9 December 2003
Once again, the older women with the beautiful house threw one helluva party. (The last time M—- and I threw a party, our gringo coworkers were a bit put out that the school would place us in such a nice house; we told them that the school wanted to make the oldest gringo teachers comfortable.) This time, we celebrated Christmas. A bit early in the season, I know, but seeing how there have been (and will continue to be up until the weekend I go home for vacation) one or two parties a weekend, last Saturday was the only date available to us.
I thought it would be cute to have a red/green party and made up green Christmas tree invitations, requesting that everyone wear one or both of the colors. I also made a batch of red and green Jell-O shots to help spread some Christmas cheer and Americana. M—- was a tad more traditional-minded. She not only bought a seven-pointed star piñata (allegedly one point for each sin), but also requested in true posada style that everyone who entered our house sing a song while holding a white candle that she’d bought for the occasion. I was concerned that people wouldn’t show up after learning that they had to sing to enter. Fortunately, no one had to sing and nearly everyone we’d expected showed up.
In addition to celebrating Christmas, we were celebrating two coworkers’ birthdays. We were going to save the Jell-O shots until both birthday girls were present, but I couldn’t wait. I informed (or warned) people that the lime green Jell-O had tequila and the strawberry red Jell-O had rum. (Being a The Shining fan, I was a bit amused to discover that I’d made the red with rum. Red rum. “Murder” spelled backwards for those of you who haven’t seen the classic horror flick.) Certainly no one died from my tasty Jell-O shots, but there was a mixed report over whether the shots were a bit strong or not.
Once the shots started rolling, so did the hips. I’d normally kept my belly dancing scarves in my classroom since I teach belly dancing after school once a week. Yet, my girls had had a performance on Friday and I took the scarves home with me rather than walk up four flights just to put them in my classroom. So, my laziness paid off since those scarves were an immediate party favor among the women. One of the birthday girls, B—, even requested that I bring the scarves to her wedding reception, which will be next Saturday.
When the second birthday girl, L—, finally arrived fresh from celebrating her birthday at Chili’s, I brought out the birthday cake that featured a question mark-shaped candle. We sang “Happy Birthday” in both English and Spanish, ate cake and danced some more.
Once M—- was feeling right toasty, she went out on the patio, got the piñata, and paraded around the living room with it, saying that it was time to “do the piñata”. And boy, did we do it! I think a piñata is usually for children and it is most certainly hung up somewhere. Yet one gringo fool held the piñata while four gringa fools (myself included) took turns being spun around with our eyes closed, then let loose to bash the shit outta that piñata with the handle end of a broom. We weren’t even blind folded.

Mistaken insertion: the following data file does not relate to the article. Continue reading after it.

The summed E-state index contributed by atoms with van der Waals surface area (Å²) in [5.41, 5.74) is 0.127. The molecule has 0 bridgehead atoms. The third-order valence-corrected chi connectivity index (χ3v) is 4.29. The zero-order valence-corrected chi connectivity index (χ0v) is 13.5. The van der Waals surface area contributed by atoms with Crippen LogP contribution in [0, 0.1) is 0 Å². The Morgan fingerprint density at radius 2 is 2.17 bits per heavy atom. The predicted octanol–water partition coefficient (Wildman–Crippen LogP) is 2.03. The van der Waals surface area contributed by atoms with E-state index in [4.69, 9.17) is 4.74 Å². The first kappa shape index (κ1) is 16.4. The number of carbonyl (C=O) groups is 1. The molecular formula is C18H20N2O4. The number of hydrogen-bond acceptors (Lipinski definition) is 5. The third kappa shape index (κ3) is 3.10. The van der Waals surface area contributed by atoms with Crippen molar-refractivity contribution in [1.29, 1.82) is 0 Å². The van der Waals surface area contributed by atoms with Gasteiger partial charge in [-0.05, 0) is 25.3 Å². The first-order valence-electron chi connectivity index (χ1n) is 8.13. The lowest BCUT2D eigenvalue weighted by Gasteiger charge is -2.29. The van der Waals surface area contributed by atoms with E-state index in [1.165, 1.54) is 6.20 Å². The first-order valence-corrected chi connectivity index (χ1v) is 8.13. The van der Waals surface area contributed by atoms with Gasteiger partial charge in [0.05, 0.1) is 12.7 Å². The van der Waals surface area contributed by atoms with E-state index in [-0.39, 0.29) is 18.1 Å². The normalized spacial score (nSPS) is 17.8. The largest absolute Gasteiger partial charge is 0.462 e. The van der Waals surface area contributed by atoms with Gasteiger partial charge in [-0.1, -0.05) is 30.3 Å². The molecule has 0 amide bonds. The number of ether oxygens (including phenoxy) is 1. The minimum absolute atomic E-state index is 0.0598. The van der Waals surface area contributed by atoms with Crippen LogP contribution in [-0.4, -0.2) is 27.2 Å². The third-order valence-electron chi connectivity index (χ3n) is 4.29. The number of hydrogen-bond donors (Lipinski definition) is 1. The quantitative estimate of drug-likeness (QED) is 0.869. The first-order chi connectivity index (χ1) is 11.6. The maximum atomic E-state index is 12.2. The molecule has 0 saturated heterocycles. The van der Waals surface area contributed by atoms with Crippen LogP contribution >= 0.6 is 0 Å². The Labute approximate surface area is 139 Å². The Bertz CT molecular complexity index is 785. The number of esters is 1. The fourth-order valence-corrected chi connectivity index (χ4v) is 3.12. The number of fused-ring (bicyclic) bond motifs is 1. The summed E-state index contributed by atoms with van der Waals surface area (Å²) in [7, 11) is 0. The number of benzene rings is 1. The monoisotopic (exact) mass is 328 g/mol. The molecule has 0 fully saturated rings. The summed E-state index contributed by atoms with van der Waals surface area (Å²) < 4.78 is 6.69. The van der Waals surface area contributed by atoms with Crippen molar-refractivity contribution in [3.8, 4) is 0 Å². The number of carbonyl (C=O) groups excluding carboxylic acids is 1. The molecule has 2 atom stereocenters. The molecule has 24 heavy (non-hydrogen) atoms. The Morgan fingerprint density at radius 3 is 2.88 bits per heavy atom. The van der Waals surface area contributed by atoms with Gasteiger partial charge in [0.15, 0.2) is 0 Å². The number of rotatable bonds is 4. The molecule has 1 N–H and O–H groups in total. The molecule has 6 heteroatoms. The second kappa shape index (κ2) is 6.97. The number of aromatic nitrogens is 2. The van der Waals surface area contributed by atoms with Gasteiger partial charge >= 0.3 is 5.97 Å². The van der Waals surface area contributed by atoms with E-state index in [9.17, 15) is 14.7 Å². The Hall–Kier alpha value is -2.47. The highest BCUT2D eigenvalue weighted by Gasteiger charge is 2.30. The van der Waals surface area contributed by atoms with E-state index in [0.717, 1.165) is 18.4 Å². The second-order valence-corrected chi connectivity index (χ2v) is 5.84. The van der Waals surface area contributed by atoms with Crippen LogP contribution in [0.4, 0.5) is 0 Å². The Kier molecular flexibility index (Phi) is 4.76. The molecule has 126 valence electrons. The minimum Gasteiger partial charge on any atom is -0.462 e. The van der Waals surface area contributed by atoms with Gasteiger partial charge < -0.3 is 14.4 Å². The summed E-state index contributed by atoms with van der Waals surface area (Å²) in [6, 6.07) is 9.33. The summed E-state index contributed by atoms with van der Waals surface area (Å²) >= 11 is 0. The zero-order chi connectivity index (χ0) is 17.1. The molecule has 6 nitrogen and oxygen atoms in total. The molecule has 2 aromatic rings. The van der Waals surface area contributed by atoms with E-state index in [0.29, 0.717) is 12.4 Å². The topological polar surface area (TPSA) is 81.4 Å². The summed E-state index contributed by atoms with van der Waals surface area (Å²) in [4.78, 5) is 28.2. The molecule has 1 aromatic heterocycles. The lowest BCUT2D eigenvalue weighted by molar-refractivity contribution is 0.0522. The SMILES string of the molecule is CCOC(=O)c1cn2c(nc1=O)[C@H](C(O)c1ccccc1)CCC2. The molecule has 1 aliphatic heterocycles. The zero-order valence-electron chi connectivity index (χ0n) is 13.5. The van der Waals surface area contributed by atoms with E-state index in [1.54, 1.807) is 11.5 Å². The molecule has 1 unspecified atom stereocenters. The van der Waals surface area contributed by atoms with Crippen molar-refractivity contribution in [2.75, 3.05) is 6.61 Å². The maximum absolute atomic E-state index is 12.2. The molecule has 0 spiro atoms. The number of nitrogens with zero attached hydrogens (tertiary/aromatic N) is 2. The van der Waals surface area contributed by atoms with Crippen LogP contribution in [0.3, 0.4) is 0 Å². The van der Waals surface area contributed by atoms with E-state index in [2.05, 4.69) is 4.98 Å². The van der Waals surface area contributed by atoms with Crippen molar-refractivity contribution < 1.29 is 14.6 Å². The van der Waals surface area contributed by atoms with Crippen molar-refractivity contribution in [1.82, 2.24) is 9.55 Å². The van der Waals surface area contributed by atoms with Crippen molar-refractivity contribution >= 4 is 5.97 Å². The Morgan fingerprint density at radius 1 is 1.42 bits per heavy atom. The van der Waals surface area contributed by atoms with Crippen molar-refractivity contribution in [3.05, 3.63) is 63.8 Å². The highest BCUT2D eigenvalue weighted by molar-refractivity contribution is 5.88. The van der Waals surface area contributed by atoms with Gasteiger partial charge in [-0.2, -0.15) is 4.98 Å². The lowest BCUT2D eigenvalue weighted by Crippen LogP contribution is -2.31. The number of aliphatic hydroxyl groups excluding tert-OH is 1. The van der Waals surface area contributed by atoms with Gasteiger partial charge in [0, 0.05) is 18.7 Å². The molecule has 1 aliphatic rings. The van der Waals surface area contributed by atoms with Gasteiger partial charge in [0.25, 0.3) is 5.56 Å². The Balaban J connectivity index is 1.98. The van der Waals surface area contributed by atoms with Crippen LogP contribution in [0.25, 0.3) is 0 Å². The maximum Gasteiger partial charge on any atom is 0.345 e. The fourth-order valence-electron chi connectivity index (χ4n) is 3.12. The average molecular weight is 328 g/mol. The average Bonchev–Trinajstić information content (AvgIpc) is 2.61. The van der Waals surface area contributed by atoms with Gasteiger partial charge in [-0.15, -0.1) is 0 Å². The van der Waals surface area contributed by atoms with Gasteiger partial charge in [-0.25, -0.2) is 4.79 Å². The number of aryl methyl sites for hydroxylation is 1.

M—- went first of course and let out a maniacal laugh as she repeatedly struck the piñata. Someone in the crowd yelled out that she could only have three chances—yet another “rule” we’d thrown out the window.
I grabbed the broom next. I too laughed hysterically as I struck at the piñata like I was playing baseball except that my broom actually made contact. There was such an unexpected joy in just beating something that I think I should keep a piñata in case of an insanity attack.
The woman who went after me apparently had more issues to work out than any of us. Not only did she bash the piñata a few times, but started to lunge at it like Don Quixote attacking a windmill. I carefully approached her from behind and relieved her of the broom before she impaled the guy holding the piñata. At least her efforts weakened the piñata enough so that the last gringa to beat it, completely tore it to pieces.
I wasn’t in the mood to eat any of the candy, but instead delighted in watching the Mexican guests who, to their credit, had the good taste not to participate. They laughed good-naturedly at our attempt to do something “traditional”.
About an hour later, something traditional did happen: a mariachi band showed up. These traditional musicians consisted of trumpeters, violinists, guitarists and a singer. On the weekends, once the sun starts to set, one can find various mariachi musicians just standing out on the streets downtown, waiting to be hired. You can tell how expensive a mariachi group is just by their clothes. The fancier the stylish cowboy costume, the more each song is going to cost.
B—’s fiancé, P—– (aka A——) walked in with his bachelor party of friends behind the mariachis, bringing a whole different, groovy energy to the party. This time, the Mexicans took center stage as we gringos lined the perimeter. His brother and sister, B—’s friends and the bachelor party surrounded P—– and B—. They all belted out the songs, drowning out the mariachi singer.
A man hires mariachis for a woman when he wants to be romantic. Normally, he’ll hire the mariachis for about three songs at about $10/song. These well-dressed mariachis played about seven or eight songs the first time around then walked out and returned twice to play a few more encore songs.
The arrival of the mariachi band was surreal. Undoubtedly, that made the night for all of us like some wonderfully warm, musical group hug toward the end of the party.
After that party, I’m afraid to have another house party. How does one top Jell-O shots, belly dancing, piñata-bashing, and mariachis? I told M—- perhaps she could strip for our next party. After all, she’d joked about being so poor that she may have to start stripping. . . anyway, I think I could do well as a pimp. It’s always good to branch out in different directions.